Working for a large multinational employer used to be synonymous with having good career prospects, good benefits, great training opportunities, a solid reputation and working with the most talented people. The landscape is now quite different and being a big company no longer guarantees success in recruiting high quality candidates. A key reason for this is the vast number of dynamic, creative small and medium sized enterprises that are competing for the same talent.
A recent study by the FBS, reported that the number of private sector small businesses had increased in the UK by 46,000 since 2014 alone. The number of employing businesses also increased by 35,000 in the year.
It will come as no surprise to anyone that there is a desperate skills shortage for individuals with new and emerging digital and media experience. The creation of more SMEs and subsequent job opportunities will have increased the competition for specialist skills in what is already a shrinking pool, making it even harder for firms to attract the right talent to their business.
Candidates are generally much choosier at all levels of the career spectrum when looking at job opportunities, but we’ve noticed that more and more of them are deliberately choosing to work in smaller enterprises. So what can make working in a small firm more appealing? Here are some of the reasons why our candidates have said that smaller is a better option for their career.
- Culture / Team
A smaller work environment, and indeed workforce, means you’re more likely to be integrated much more quickly and work closely with other colleagues. The Employee Outlook 2015 survey, published by the CIPD in partnership with Halogen Software, found “the vast majority of employees want to work for a firm that has a ‘family feel’. This closer proximity that accompanies working for a smaller business can provide such a culture which could be wholly absent in larger organisations. There is also a common perception that smaller firms support individuality more than larger firms, which in turn allows room for creativity and innovation.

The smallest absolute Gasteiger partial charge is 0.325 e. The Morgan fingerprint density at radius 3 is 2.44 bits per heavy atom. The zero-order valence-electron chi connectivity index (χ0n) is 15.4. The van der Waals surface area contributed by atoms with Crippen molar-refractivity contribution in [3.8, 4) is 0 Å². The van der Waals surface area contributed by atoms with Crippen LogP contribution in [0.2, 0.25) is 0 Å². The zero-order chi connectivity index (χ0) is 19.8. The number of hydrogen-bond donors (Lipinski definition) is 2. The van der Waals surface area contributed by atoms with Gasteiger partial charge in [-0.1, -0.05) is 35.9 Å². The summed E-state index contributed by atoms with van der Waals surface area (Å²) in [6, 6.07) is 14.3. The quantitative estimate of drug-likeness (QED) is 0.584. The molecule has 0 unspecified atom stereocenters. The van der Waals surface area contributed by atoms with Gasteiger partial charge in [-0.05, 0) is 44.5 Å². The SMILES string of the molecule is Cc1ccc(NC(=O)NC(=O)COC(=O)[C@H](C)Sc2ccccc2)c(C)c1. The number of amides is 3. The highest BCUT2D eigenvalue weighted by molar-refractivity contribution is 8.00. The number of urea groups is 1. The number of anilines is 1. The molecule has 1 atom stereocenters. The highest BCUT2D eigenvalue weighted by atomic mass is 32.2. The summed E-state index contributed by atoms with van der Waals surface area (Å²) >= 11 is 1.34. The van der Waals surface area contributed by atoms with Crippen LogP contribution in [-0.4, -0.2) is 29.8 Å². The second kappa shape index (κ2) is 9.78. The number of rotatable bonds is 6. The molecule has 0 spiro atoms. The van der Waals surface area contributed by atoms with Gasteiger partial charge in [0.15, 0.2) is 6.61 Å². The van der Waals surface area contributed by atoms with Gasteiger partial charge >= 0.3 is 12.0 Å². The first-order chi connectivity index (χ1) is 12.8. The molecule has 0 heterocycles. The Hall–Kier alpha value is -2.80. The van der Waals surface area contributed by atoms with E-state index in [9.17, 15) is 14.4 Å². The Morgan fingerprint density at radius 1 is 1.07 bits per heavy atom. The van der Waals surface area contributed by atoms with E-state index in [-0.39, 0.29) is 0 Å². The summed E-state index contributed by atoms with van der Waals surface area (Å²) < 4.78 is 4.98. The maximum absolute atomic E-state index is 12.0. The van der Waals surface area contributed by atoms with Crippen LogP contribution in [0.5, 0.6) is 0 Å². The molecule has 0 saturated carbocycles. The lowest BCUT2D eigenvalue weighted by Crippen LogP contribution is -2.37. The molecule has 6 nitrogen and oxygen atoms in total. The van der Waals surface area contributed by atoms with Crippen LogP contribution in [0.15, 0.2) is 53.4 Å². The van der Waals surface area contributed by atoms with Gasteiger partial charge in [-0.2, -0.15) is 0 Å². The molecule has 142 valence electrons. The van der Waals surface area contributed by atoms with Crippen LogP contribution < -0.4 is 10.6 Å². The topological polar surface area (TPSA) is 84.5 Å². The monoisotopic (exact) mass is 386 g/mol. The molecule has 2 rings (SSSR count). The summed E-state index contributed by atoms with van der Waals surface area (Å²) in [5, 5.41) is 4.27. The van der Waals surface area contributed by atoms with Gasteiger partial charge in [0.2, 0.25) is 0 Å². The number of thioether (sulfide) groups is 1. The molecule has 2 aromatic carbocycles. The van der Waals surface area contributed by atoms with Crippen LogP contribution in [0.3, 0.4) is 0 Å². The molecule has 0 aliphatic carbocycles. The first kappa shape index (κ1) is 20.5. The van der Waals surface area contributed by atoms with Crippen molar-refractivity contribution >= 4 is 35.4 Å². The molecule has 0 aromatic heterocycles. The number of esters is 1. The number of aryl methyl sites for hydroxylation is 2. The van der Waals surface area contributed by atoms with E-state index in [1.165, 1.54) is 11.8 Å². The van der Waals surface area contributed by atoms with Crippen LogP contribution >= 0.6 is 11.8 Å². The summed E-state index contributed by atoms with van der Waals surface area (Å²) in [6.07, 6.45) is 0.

- Promotion/ Responsibility
Working within a smaller company means that you are more likely to feel what you do counts and your work is noticed. You are more likely to work closely with Directors and Managers, than in a bigger firm and may feel that what you say has value. Whilst a larger company can offer good structured training, you may get frustrated at the length of time it takes to be promoted from one level to the next. It’s important to say here that promotion isn’t just about getting the next job title and pay, but in essence its primarily about gaining exposure to more skills and responsibility.
Working for a “boutique” which offers clients a premium service for their expertise can be very appealing to someone who is passionate about a particular product or service. You would have the chance to be surrounded by other specialists and not worry about being spread too thinly or be distracted with other responsibilities which you feel are not relevant to your interests.
- Hiring Processes
Candidates feel that smaller and medium sized firms behave generally much more respectfully towards the jobseeker and the recruitment process. Even if they have less time on their hands, they work hard to maintain open levels of communication. They generally give good swift feedback on why candidates are or are not successful, they seek feedback on what candidates think of them and often adapt their processes accordingly. On the other hand, the much larger corporations tend to be more rigid in their processes and use automated CRM / HR systems to manage these. The slow response, limited human contact and feedback can be extremely frustrating and dehumanise the whole recruitment process which will definitely not impress a high demand creative candidate .